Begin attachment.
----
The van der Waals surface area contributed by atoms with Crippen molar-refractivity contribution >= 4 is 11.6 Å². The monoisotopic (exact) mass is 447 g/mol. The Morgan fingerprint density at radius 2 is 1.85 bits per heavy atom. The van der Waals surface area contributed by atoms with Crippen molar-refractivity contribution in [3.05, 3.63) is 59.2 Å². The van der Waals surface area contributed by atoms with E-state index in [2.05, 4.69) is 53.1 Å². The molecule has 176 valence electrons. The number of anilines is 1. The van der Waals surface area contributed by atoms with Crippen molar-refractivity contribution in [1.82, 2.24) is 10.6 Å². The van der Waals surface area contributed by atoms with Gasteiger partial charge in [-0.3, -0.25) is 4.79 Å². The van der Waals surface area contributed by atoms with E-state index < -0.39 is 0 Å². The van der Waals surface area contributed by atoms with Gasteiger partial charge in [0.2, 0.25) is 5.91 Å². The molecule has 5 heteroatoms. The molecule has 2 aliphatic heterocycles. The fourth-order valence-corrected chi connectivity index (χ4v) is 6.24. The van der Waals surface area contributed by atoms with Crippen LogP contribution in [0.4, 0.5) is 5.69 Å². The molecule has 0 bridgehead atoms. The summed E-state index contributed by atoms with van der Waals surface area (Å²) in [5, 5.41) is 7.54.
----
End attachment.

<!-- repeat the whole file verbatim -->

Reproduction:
The van der Waals surface area contributed by atoms with Crippen molar-refractivity contribution >= 4 is 11.6 Å². The monoisotopic (exact) mass is 447 g/mol. The Morgan fingerprint density at radius 2 is 1.85 bits per heavy atom. The van der Waals surface area contributed by atoms with Crippen molar-refractivity contribution in [3.05, 3.63) is 59.2 Å². The van der Waals surface area contributed by atoms with E-state index in [2.05, 4.69) is 53.1 Å². The molecule has 176 valence electrons. The number of anilines is 1. The van der Waals surface area contributed by atoms with Crippen molar-refractivity contribution in [1.82, 2.24) is 10.6 Å². The van der Waals surface area contributed by atoms with Gasteiger partial charge in [-0.3, -0.25) is 4.79 Å². The van der Waals surface area contributed by atoms with E-state index < -0.39 is 0 Å². The van der Waals surface area contributed by atoms with Gasteiger partial charge in [0.2, 0.25) is 5.91 Å². The molecule has 5 heteroatoms. The molecule has 2 aliphatic heterocycles. The fourth-order valence-corrected chi connectivity index (χ4v) is 6.24. The van der Waals surface area contributed by atoms with Crippen LogP contribution in [0.4, 0.5) is 5.69 Å². The molecule has 0 bridgehead atoms. The summed E-state index contributed by atoms with van der Waals surface area (Å²) in [5, 5.41) is 7.54.